Photo Rounds

Painful lesions in axillae

A 43-year-old woman sought care for painful lesions in both axillae that she’d had for the past 10 years. Her previous physicians had given her oral antibiotics that provided little relief, and when she went to the emergency department or an urgent care center, the doctors often cut her skin to let the pus out. She said that this hurt and didn’t improve things.

What's your diagnosis?


The family physician (FP) diagnosed hidradenitis suppurativa, a disorder of the terminal follicular epithelium in the apocrine gland-bearing skin. Hidradenitis suppurativa causes chronic relapsing inflammation with mucopurulent discharge. As seen in this case, it can also lead to sinus tracts, draining fistulas, and progressive scarring, as well as disabling pain and social isolation.

Hidradenitis suppurativa is also called acne inversa because it involves intertriginous areas and not the regions affected by acne (face and back). Patients typically complain of painful, tender, firm, nodular lesions in the axillae. Both obesity and smoking make the condition worse.

The patient was desperate for relief from this condition. The FP explained exacerbating factors and treatment options. The patient acknowledged that she needed to quit smoking and lose weight, but found it painful to move her arms because of the lesions in both axillae. She set a smoking quit date for 2 weeks in the future and planned to quit without any pharmacologic intervention. The physician suggested that she start exercising by walking, especially since she did not have any of the hidradenitis in the inguinal or buttocks region. Diet control was also briefly discussed.

The patient chose to have intralesional steroid injections for the 3 most painful nodules. The FP injected the nodules with triamcinolone 10 mg/mL and started the patient on doxycycline 100 mg bid for one month. Injections are less painful than incision and drainage and usually work better (unless there is a huge abscess).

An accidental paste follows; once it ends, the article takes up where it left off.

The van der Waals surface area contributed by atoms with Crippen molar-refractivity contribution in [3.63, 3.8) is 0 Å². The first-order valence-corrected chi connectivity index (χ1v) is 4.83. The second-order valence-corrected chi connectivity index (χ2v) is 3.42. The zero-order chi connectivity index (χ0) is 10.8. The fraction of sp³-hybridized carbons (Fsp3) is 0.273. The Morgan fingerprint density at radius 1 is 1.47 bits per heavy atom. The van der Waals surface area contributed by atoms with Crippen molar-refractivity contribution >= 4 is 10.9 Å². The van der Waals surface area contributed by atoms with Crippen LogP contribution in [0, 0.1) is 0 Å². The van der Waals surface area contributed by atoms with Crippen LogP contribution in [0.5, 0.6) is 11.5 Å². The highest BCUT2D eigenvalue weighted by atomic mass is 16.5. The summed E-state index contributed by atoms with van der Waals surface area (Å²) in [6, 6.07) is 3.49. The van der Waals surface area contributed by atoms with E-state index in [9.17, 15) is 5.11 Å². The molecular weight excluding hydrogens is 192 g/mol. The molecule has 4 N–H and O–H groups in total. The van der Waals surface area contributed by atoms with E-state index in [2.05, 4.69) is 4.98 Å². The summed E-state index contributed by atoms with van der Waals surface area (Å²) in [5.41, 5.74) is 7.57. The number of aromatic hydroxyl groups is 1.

The FP also explained that the Food and Drug Administration had approved the first drug specifically for hidradenitis, called adalimumab (Humira), which has been used for years for psoriasis and various other inflammatory conditions, including rheumatoid arthritis. While he was not comfortable prescribing this injectable biologic medication, he offered the patient a referral to Dermatology. The patient gladly accepted this and was happy to know that there was some hope for her condition.

Unfortunately, adalimumab does not cure hidradenitis and will not reverse the damage that’s been done. It can, however, provide symptomatic relief and minimize the number of future flare-ups. Surgery is another option, but it is major surgery that involves a long, painful healing time that brings with it the risk of complications. Surgery is also not curative, as the hidradenitis may reappear in the skin that was not resected.

Photos and text for Photo Rounds Friday courtesy of Richard P. Usatine, MD. This case was adapted from: Usatine R. Hidradenitis suppurativa. In: Usatine R, Smith M, Mayeaux EJ, et al, eds. Color Atlas of Family Medicine. 2nd ed. New York, NY: McGraw-Hill; 2013:671-675.

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